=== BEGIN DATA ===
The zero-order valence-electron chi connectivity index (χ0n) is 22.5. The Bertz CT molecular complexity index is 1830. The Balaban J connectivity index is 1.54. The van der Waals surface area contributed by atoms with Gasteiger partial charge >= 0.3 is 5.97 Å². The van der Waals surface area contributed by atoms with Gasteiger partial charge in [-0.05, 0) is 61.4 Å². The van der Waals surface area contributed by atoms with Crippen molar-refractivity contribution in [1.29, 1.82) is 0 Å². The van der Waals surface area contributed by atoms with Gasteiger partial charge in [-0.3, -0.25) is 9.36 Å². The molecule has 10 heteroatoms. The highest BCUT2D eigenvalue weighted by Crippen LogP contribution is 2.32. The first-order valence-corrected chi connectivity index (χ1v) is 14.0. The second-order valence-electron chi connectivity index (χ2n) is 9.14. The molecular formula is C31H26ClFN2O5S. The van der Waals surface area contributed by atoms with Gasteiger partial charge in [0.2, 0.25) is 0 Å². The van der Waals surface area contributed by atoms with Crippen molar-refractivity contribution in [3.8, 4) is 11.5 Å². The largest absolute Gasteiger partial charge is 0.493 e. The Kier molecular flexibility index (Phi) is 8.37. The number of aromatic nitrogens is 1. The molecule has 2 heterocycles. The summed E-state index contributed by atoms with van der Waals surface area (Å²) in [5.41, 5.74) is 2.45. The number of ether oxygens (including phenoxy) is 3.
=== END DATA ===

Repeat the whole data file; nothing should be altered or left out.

The zero-order valence-electron chi connectivity index (χ0n) is 22.5. The Bertz CT molecular complexity index is 1830. The Balaban J connectivity index is 1.54. The van der Waals surface area contributed by atoms with Gasteiger partial charge >= 0.3 is 5.97 Å². The van der Waals surface area contributed by atoms with Gasteiger partial charge in [-0.05, 0) is 61.4 Å². The van der Waals surface area contributed by atoms with Crippen molar-refractivity contribution in [1.29, 1.82) is 0 Å². The van der Waals surface area contributed by atoms with Gasteiger partial charge in [-0.3, -0.25) is 9.36 Å². The molecule has 10 heteroatoms. The highest BCUT2D eigenvalue weighted by Crippen LogP contribution is 2.32. The first-order valence-corrected chi connectivity index (χ1v) is 14.0. The second-order valence-electron chi connectivity index (χ2n) is 9.14. The molecular formula is C31H26ClFN2O5S. The van der Waals surface area contributed by atoms with Gasteiger partial charge in [0.2, 0.25) is 0 Å². The van der Waals surface area contributed by atoms with Crippen molar-refractivity contribution in [3.8, 4) is 11.5 Å². The largest absolute Gasteiger partial charge is 0.493 e. The Kier molecular flexibility index (Phi) is 8.37. The number of aromatic nitrogens is 1. The molecule has 2 heterocycles. The summed E-state index contributed by atoms with van der Waals surface area (Å²) in [5.41, 5.74) is 2.45. The number of ether oxygens (including phenoxy) is 3.